If you are a homeowner, your mortgage is likely the biggest piece of your monthly spending. This means that as a prospective home buyer, it is absolutely crucial that you do your due diligence and pick the right mortgage for you. Monthly payments on your mortgage may be up to 40% of your total income each month! Understanding the main differences between the two main types of loans - conventional loans and FHA loans - is actually pretty easy, and this post will explain everything you need to know.


What Is a Conventional Mortgage Loan?

A conventional loan is what most people think of when they imagine a mortgage. Conventional loans are provided by banks and other large mortgage lenders. The life of the loan may vary, but it is usually 30 years.

Conventional loans are typically the better option if you have a higher credit score, a lower debt-to-income ratio, and are generally in a better financial situation. The terms on a conventional loan are typically more favorable than the terms on an FHA loan, largely due to the stricter requirements you need to meet to even get approved. Private lenders assume all of the risk when they write a conventional mortgage, which is a large reason that their credit score requirements are much tighter.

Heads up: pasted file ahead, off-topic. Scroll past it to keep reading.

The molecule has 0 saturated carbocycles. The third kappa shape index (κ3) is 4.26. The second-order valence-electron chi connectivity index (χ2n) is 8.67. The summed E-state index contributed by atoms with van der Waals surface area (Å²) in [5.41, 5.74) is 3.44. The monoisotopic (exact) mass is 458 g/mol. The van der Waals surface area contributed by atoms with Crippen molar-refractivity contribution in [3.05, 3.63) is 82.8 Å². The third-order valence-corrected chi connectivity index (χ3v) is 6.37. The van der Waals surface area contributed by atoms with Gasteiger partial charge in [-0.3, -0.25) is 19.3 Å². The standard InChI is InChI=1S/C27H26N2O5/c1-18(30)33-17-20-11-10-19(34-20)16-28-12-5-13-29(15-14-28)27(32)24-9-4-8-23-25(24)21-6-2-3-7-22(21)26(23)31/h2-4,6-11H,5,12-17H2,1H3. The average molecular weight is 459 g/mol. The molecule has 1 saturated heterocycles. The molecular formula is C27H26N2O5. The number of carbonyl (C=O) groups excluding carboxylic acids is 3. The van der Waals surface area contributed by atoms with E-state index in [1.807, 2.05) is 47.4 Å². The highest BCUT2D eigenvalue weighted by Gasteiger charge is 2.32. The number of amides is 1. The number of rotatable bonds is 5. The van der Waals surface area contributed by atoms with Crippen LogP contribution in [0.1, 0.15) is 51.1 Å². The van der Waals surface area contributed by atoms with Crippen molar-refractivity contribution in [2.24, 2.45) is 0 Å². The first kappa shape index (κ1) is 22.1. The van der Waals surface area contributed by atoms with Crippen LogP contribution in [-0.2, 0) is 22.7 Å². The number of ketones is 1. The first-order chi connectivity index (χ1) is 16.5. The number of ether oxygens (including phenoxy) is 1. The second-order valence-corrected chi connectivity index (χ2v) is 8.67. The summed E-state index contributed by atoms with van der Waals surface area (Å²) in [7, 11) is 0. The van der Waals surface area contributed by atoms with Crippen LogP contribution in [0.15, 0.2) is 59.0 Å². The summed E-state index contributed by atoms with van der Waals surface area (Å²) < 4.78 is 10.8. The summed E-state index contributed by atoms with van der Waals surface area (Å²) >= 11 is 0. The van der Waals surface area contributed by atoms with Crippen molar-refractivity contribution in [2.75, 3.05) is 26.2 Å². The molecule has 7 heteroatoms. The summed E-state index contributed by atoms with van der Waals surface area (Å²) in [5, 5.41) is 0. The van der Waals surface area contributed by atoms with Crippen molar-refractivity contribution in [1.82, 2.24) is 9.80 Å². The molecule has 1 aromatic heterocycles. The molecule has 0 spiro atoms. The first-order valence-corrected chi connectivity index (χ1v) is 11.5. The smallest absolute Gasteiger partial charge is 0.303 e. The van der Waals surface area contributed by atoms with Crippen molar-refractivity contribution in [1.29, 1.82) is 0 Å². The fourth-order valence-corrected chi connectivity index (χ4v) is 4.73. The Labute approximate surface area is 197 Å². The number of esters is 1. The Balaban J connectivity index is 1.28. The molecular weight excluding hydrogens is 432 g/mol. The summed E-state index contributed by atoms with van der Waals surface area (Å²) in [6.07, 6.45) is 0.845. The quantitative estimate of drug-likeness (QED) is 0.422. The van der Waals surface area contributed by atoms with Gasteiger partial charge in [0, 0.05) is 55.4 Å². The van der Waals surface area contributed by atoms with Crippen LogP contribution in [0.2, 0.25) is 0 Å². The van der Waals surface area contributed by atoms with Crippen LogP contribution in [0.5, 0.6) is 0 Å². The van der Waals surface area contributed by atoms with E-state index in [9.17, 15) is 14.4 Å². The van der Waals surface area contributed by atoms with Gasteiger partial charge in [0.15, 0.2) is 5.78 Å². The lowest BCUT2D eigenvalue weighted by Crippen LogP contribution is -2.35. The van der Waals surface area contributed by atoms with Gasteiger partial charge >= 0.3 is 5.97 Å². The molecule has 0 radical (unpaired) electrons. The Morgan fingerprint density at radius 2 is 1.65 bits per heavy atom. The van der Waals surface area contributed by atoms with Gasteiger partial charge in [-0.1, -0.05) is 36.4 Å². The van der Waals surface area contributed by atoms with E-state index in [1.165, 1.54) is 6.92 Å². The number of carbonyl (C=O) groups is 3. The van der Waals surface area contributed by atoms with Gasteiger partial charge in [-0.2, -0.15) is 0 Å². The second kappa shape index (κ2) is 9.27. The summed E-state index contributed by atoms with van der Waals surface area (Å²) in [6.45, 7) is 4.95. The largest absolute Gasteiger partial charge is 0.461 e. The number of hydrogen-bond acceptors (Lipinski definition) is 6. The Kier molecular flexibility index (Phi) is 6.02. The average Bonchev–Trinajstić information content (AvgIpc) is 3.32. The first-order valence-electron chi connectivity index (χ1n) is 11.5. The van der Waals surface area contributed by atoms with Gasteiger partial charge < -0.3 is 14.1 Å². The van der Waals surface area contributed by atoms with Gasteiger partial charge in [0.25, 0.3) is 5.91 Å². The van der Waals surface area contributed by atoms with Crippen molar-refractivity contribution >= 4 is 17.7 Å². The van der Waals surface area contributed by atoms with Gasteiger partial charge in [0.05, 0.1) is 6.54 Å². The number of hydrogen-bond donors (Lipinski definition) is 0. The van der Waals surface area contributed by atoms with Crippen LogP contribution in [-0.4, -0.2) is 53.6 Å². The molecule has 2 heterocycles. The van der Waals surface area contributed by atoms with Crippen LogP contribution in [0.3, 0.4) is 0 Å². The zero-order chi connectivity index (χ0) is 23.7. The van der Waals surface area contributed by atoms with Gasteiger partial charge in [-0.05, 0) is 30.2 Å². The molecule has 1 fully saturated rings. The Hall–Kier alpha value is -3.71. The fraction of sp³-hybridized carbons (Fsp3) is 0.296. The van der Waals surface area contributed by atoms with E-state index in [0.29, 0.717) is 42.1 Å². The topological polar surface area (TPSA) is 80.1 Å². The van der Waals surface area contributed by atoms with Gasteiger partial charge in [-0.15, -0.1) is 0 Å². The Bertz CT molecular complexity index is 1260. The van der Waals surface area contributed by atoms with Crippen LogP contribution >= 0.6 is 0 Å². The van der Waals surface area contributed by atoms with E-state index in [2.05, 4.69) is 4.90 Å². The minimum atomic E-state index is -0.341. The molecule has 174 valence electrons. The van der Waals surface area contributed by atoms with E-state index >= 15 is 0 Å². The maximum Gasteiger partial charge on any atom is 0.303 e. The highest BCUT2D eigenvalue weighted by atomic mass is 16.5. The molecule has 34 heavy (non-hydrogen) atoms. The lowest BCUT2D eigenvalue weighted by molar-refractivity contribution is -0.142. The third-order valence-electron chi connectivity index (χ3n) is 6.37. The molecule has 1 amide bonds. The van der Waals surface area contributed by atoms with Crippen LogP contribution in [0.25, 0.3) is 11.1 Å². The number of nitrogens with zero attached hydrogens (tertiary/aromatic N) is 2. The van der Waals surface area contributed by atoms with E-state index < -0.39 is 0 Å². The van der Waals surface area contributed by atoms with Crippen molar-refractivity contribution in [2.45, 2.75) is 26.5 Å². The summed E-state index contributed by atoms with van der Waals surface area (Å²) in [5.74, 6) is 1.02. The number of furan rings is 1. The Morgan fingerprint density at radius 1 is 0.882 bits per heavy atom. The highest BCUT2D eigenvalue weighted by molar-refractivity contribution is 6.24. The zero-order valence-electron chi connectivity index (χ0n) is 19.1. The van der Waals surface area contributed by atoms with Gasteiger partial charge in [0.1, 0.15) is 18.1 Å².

If you are unsure whether or not you'd qualify for a conventional mortgage, the best thing to do is talk to your loan officer. The process can be especially complicated for first-time home buyers, and mortgage loan officers can help you figure out things like the best down payment amount, understand conventional mortgage rates, and more.